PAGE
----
Indian govt has ‘no data’ on deaths & job losses of migrants during lockdown


When the Indian government shut the country down at the end of March literally overnight without warning, millions were displaced from their jobs. The most affected were the migrant workers of the country, who are in a way the ones that keep the country moving forward.

They were forced to go thousands of miles back to their hometowns with little to no assistance from local state governments.

In a cruel turn of event, now the Narendra Modi-led government on Monday told Parliament that it has no data available on the number of migrant workers who lost their lives during the lockdown. Since no such data exists, there is ‘no question of giving compensation’ to victims’ next of kin, the Centre added.

On September 14, three members of parliament asked India’s labor and employment ministry, Santosh Kumar Gangwar, whether the government has done any assessment of the job loss among migrant workers due to the Covid-19 crisis, and if so, the details thereof. To this, the minister responded that the government maintains “no such data.” He also said that the government had not kept track of the job losses caused during the pandemic.

According to a report by the International Labor Organization (ILO) and the Asian Development Bank (ADB), 41 lakh jobs were lost in the country due to the COVID19 pandemic.

Another World Bank report issued in April this year said that the nationwide lockdown has impacted the livelihood of nearly 40 million internal migrants.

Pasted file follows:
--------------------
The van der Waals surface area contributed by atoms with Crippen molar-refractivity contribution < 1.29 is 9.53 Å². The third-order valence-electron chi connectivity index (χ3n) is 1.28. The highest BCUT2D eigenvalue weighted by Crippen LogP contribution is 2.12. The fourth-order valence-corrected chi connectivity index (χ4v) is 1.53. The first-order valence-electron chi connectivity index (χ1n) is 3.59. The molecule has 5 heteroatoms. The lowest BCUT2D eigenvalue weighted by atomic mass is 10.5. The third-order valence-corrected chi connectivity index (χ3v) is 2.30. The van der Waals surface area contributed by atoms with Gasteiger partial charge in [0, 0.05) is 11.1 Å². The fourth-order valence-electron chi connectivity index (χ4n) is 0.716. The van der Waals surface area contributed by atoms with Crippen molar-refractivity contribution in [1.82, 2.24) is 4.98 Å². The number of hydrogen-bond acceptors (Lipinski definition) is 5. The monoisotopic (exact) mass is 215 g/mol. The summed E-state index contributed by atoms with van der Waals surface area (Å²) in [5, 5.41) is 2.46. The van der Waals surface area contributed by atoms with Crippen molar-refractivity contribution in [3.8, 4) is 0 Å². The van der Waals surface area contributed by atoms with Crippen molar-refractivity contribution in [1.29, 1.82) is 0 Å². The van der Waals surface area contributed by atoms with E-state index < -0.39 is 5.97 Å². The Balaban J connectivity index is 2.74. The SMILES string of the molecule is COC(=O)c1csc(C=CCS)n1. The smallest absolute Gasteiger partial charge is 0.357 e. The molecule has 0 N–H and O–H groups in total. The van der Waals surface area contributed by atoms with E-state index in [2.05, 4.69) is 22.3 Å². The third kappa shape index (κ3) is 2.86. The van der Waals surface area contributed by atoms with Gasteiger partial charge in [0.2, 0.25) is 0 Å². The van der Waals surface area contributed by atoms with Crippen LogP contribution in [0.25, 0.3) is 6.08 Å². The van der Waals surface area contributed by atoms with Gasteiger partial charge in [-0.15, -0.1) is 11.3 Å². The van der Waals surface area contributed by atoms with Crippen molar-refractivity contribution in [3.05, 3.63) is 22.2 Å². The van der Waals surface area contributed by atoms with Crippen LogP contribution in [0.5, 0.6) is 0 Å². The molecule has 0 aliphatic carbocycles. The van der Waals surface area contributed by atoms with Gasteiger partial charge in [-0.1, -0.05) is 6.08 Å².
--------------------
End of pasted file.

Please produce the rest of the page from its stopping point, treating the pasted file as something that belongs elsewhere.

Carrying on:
The Minister provided data of the number of migrant workers who returned to their home States during the lockdown imposed in March. A total of 1,04,66,152 workers had returned, with 32,49,638 returning to Uttar Pradesh and 15,00,612 to Bihar.

Replying to a question from BJP member Kaushal Kishore, the Minister said “forced retention during COVID-19 has not been reported” when asked for “details of reasons to withhold the migrant laborers in these States itself due to Corona and non-availability of prompt facility of their shelter and food”.

Mr. Kishore asked for the number and details of migrant workers, laborers and daily wagers “for whom the arrangement of job has been made”. To this, the Minister replied, “No such data is maintained.”

According to a Save Life Foundation report published in June, 198 migrant workers died in road accidents while returning to their village homes during the coronavirus lockdown.

More than 1,400 road accidents killed 750 people, including 198 migrant workers, between March 25 and May 31, according to the Save Life Foundation, a charity that works towards improving road safety and emergency care in India.

The migrants lost their lives while walking, cycling and traveling in trucks and vans in intense heat, as well as in massive crashes involving state-organized buses, it said, blaming speeding and driver fatigue.

Researchers Thejesh GN, Kanika Sharma and Aman state the number of non-virus deaths was as high as 971 till 4 July of which over 200 died due to starvation.

The replies were given on the first day of the Monsoon Session of Parliament that is being conducted with social distancing, mask-wearing and no Question Hour – the first since the lockdown was imposed. Activists have been raising their concern over a lack of a database of migrant workers, which is supposed to be maintained under the Inter-State Migrant Workmen Act, 1979.

“Under the Act, States should create a database of migrant workers. Since the government now has the data of a large number of workers who returned to their home States, they can continue the process of registration and then real-time tracking. They need to take this as an opportunity,” said Asif Shaikh, director of Jan Sahas.